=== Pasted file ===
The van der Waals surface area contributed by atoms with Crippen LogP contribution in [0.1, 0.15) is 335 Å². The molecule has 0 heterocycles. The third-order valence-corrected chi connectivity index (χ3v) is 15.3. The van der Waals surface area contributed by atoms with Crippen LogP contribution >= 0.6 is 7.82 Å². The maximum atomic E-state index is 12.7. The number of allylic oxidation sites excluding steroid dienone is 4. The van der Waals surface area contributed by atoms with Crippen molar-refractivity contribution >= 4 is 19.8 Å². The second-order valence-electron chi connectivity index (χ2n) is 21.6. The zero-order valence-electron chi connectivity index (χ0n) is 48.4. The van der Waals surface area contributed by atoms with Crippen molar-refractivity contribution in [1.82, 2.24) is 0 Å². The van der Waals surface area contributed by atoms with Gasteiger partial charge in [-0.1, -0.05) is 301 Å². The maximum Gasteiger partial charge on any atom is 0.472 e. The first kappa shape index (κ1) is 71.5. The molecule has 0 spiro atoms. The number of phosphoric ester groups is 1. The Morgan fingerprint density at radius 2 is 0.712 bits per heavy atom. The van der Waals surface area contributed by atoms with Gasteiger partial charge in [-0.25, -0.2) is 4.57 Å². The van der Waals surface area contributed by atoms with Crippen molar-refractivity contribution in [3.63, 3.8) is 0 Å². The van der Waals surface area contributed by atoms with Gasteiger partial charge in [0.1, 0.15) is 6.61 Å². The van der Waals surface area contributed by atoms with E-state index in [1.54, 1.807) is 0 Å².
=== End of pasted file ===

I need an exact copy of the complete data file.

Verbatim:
The van der Waals surface area contributed by atoms with Crippen LogP contribution in [0.1, 0.15) is 335 Å². The molecule has 0 heterocycles. The third-order valence-corrected chi connectivity index (χ3v) is 15.3. The van der Waals surface area contributed by atoms with Crippen LogP contribution >= 0.6 is 7.82 Å². The maximum atomic E-state index is 12.7. The number of allylic oxidation sites excluding steroid dienone is 4. The van der Waals surface area contributed by atoms with Crippen molar-refractivity contribution >= 4 is 19.8 Å². The second-order valence-electron chi connectivity index (χ2n) is 21.6. The zero-order valence-electron chi connectivity index (χ0n) is 48.4. The van der Waals surface area contributed by atoms with Crippen molar-refractivity contribution in [1.82, 2.24) is 0 Å². The van der Waals surface area contributed by atoms with Gasteiger partial charge in [-0.1, -0.05) is 301 Å². The maximum Gasteiger partial charge on any atom is 0.472 e. The first kappa shape index (κ1) is 71.5. The molecule has 0 spiro atoms. The number of phosphoric ester groups is 1. The Morgan fingerprint density at radius 2 is 0.712 bits per heavy atom. The van der Waals surface area contributed by atoms with Gasteiger partial charge in [-0.25, -0.2) is 4.57 Å². The van der Waals surface area contributed by atoms with Crippen molar-refractivity contribution in [3.63, 3.8) is 0 Å². The van der Waals surface area contributed by atoms with Gasteiger partial charge in [0.1, 0.15) is 6.61 Å². The van der Waals surface area contributed by atoms with E-state index in [1.54, 1.807) is 0 Å².